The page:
10 Things Every Gardener Should Do In May

By: Greener Ideal Staff

It’s that time of year when all the busy bees and the bleating lambs should be putting a spring in your step.

May brings a promising end to night frosts and a warmer climate. Soil is beginning to warm up sufficiently for seeds to germinate and plants to start growing, so now is a great time to get to those summer gardening tasks.

So we’ve compiled a list of 10 top tips to keep your fingers green and the month of May looking and feeling fresh.


1. Sowing Seeds Under Glass


Sow your annual and perennial plant seeds, flowers and vegetables in a greenhouse so they germinate now. You can put them out later when Jack Frost packs his bags (mid-end-May in most areas).

Those that need heat to germinate (65-77F) can be put above a radiator on a window ledge.

Tomatoes, peppers, aubergines, melons and cucumbers should stay in the greenhouse throughout summer.


2. Pruning Roses

Roses should be pruned hard by now to encourage growth. Some clematis can be pruned as well, or at least have all the dead growth pulled off.


3. Spring Cleaning

Make sure your borders are weeded and last year’s dead heading complete. Everything should be cleaned up ready for the new growth which will spurt up very soon.

Put cane in to support perennials as well as for all runner beans and tall growing plants. Clean all flower pots, seed trays and tools; flush all last year’s grime off them and ensure the greenhouse is clean enough to plant vegetables.


4. Grass Cutting

cutting grass

Now’s a great time to mull over your summer plans by cutting the grass, ensuring that the mower has been serviced, the blades sharpened and the oil changed.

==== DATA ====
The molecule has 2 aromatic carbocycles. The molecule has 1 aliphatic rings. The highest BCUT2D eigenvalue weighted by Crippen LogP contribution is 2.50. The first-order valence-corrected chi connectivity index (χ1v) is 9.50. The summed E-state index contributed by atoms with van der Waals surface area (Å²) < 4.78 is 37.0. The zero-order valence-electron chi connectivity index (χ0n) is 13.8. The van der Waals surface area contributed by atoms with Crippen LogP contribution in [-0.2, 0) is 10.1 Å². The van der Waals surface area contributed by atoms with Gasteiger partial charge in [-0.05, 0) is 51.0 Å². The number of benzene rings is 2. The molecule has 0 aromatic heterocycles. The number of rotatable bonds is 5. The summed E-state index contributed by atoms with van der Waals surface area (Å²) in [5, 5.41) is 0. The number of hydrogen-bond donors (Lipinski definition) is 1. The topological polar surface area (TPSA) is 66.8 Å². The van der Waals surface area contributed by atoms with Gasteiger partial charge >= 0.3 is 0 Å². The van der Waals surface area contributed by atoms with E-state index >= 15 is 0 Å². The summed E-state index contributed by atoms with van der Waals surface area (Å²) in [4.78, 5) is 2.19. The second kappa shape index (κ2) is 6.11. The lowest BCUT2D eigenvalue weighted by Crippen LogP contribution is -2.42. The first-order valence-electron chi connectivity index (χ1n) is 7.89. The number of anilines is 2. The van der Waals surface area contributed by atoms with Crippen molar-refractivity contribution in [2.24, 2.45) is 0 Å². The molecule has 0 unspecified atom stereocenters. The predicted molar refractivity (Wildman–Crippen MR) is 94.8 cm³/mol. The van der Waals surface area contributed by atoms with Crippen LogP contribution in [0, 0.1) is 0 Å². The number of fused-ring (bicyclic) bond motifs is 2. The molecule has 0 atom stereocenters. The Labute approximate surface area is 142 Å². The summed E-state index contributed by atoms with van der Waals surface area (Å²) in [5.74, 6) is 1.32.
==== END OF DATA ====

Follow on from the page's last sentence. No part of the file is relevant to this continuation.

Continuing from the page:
Trim the edges of your garden to keep it looking neat. Dandelions are your arch nemesis at this time of year, so make sure to at least cut the heads off before they have time to seed – or, ideally, pull them out by the root.


5. Increase Your Stock

A handy tip for all garden enthusiasts:  take soft wood cuttings of perennials like phlox and chrysanthemums as soon as they come up to multiply your stock.


6. Mulch Soft Fruits


Here’s how you know Spring’s in full bloom – by mulching your soft fruits (red and black currants, strawberries, gooseberries and raspberries) you can help improve their growth and taste.

Simply cover them with compost, manure or organic matter, and you’re sorted. After this, add general purpose fertiliser to the soil that’s beginning to warm up.

If you’ve already mulched then try and gather some of the mulch back, add the fertiliser and then replace the mulch.


7. Take Care Of Your Baby Plants

Grow your plug plants (young plants with complete, independent root systems) by plotting them into bigger plots so they don’t get root bound; they can go out as soon as the bitter frost is over.


8. Watering And Feeding


It goes without saying, but be sure to take care of your plants’ growth if the weather is hot (extremely unlikely, but important nonetheless).

Open the greenhouse windows and vents to allow the air to circulate to prevent pests getting a grip. Grow marigolds in the greenhouse alongside your veg to prevent whitefly as they don’t like the scent.


9. Beat The Heat

Plant early potatoes when the soil is warm enough, or in pots in the greenhouse.

If you’re really keen, plant in all your veg now – but make sure it’s under glass or it’s warm outside, otherwise it won’t grow.

Sweet peas are also great to plant right away, if you haven’t already.


10. Watch Out For Those Pests!

snail garden pest

Nothing causes more garden anxiety than pesky bugs and critters!

Get slug traps or bait ready for the annual invasion to avoid losing vital plants. Get the netting over the veg plot to stop cabbage butterflies laying their eggs.

[ Read more: How to Get Rid of Garden Pests Without Chemicals ]


Final Thought

By the end of the summer you should have your garden looking exactly like it does in the brochures.

Have you got any useful gardening tips to make your May garden look marvellous? Share with us on Twitter @greenerideal.

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